Friday, July 8th, 2005
Ever since 9/11, I have been arguing that the ‘war against terror’ is immoral and counterproductive. It sanctions the the use of state terror—-bombing raids, tortures, countless civilian deaths in Afghanistan and Iraq—-against Islamo-anarchists whose numbers are small, but whose reach is deadly. The solution then, as now is political, not military. The British ruling elite understood this perfectly well in the case of Ireland. Security measures, anti-terror laws rushed through Parliament, identity cards, a general curtailment of civil liberties of British citizens will not solve the problem. If anything, they will push young Muslims in the direction of a mindless violence. …
At the beginning of the G8 meeting, Tony Blair suggested that ‘poverty was the cause of terrorism’. This was advanced thinking for a reactionary politician like him, but it is not so. The principal cause of this violence is the violence that is being inflicted on the people of the Muslim world. The bombing of innocent people is equally barbaric in Baghdad, Jenin, Kabul as it is in New York, Madrid or London. And unless this is recognized the horrors will continue. (source)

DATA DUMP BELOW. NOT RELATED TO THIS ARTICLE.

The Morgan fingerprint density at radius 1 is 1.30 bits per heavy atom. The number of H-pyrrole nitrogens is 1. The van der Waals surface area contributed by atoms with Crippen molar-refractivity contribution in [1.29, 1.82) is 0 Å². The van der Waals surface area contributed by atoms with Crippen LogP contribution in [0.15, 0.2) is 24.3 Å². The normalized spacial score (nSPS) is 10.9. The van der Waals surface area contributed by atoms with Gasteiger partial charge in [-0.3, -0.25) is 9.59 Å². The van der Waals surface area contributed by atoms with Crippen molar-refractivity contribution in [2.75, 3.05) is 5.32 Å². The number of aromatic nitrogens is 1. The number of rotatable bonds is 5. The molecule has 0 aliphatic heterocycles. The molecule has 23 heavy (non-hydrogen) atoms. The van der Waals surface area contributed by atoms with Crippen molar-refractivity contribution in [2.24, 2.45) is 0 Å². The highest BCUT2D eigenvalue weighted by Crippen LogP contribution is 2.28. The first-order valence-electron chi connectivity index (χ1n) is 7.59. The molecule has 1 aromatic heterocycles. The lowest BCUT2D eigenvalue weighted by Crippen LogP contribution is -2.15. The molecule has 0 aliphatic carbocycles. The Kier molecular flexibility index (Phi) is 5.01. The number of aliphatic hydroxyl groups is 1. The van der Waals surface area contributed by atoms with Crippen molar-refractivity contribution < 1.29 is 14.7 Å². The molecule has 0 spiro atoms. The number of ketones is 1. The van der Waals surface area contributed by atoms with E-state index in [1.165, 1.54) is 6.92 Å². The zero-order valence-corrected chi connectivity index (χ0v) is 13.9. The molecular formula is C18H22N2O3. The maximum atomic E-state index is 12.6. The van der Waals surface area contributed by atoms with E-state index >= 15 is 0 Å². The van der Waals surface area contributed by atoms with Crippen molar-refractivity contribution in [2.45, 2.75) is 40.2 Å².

Wednesday, June 29th, 2005
Seems to be on the rise. Here, a group is organizing protests around the country on July 4th of the Supreme Court’s decision on Eminent Domain: JulyFourthProtest.com, including protests in New London Connecticut, Portland Oregon, Los Angeles California, and Washington D.C.
Tuesday, June 28th, 2005
When I was on the Pine Ridge Reservation in South Dakota a few years back I wondered why there seemed to be so many white-owned ranches on ostensibly native land. Turns out the feds lease the land to the whites, and pass along the check along to the true owners. (Well, some of it at least - remember the billions of dollars of native money they “lost"?) This from an op-ed in the Times:
As the land under their control dwindled, they presumed that Indians were not “competent” to own land outright. It had to be placed under the agency’s own enlightened trusteeship. They kept allotting parcels of this “trust land” to individual Indians, but an Indian couldn’t sell or lease his parcel without permission from the Bureau of Indian Affairs.
The rules discouraged sales and encouraged parcels of land to be passed on to multiple heirs. Today it’s common to find a tract with dozens or hundreds of owners. Instead of inheriting the family ranch, which they could work themselves or use as collateral to start another business, these Indians inherit the right to collect checks from the federal bureaucrats who lease their land to others, usually non-Indians. …
Some Indians are trying to go back to the old system, but it’s not easy, as Gus Gardner has discovered. For five years he has been hoping to exchange his trust lands - tiny portions of more 100 different tracts on the Crow reservation - for one big piece of land for his own cattle ranch. But he figures the paperwork involved will take at least another three years. …